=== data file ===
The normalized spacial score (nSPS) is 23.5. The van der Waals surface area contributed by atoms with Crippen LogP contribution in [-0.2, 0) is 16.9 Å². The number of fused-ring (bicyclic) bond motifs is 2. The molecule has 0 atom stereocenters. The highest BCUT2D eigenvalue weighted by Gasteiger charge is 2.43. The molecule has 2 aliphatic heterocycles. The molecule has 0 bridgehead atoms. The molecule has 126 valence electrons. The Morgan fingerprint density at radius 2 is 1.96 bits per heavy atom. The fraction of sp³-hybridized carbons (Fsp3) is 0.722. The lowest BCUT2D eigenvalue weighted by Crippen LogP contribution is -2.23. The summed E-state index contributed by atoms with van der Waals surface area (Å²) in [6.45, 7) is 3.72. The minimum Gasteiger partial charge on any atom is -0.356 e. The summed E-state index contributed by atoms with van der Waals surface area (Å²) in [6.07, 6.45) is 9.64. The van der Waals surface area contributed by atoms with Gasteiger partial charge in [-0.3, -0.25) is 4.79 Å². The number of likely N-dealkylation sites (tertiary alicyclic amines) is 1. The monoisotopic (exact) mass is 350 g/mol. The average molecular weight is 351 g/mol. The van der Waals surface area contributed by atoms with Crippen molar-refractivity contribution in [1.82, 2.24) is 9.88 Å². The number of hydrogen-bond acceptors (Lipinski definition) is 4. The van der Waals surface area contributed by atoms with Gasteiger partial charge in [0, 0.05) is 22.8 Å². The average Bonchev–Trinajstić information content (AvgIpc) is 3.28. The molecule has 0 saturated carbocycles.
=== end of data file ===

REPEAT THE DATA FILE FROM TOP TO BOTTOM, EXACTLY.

The normalized spacial score (nSPS) is 23.5. The van der Waals surface area contributed by atoms with Crippen LogP contribution in [-0.2, 0) is 16.9 Å². The number of fused-ring (bicyclic) bond motifs is 2. The molecule has 0 atom stereocenters. The highest BCUT2D eigenvalue weighted by Gasteiger charge is 2.43. The molecule has 2 aliphatic heterocycles. The molecule has 0 bridgehead atoms. The molecule has 126 valence electrons. The Morgan fingerprint density at radius 2 is 1.96 bits per heavy atom. The fraction of sp³-hybridized carbons (Fsp3) is 0.722. The lowest BCUT2D eigenvalue weighted by Crippen LogP contribution is -2.23. The summed E-state index contributed by atoms with van der Waals surface area (Å²) in [6.45, 7) is 3.72. The minimum Gasteiger partial charge on any atom is -0.356 e. The summed E-state index contributed by atoms with van der Waals surface area (Å²) in [6.07, 6.45) is 9.64. The van der Waals surface area contributed by atoms with Gasteiger partial charge in [-0.3, -0.25) is 4.79 Å². The number of likely N-dealkylation sites (tertiary alicyclic amines) is 1. The monoisotopic (exact) mass is 350 g/mol. The average molecular weight is 351 g/mol. The van der Waals surface area contributed by atoms with Crippen molar-refractivity contribution in [1.82, 2.24) is 9.88 Å². The number of hydrogen-bond acceptors (Lipinski definition) is 4. The van der Waals surface area contributed by atoms with Gasteiger partial charge in [0, 0.05) is 22.8 Å². The average Bonchev–Trinajstić information content (AvgIpc) is 3.28. The molecule has 0 saturated carbocycles.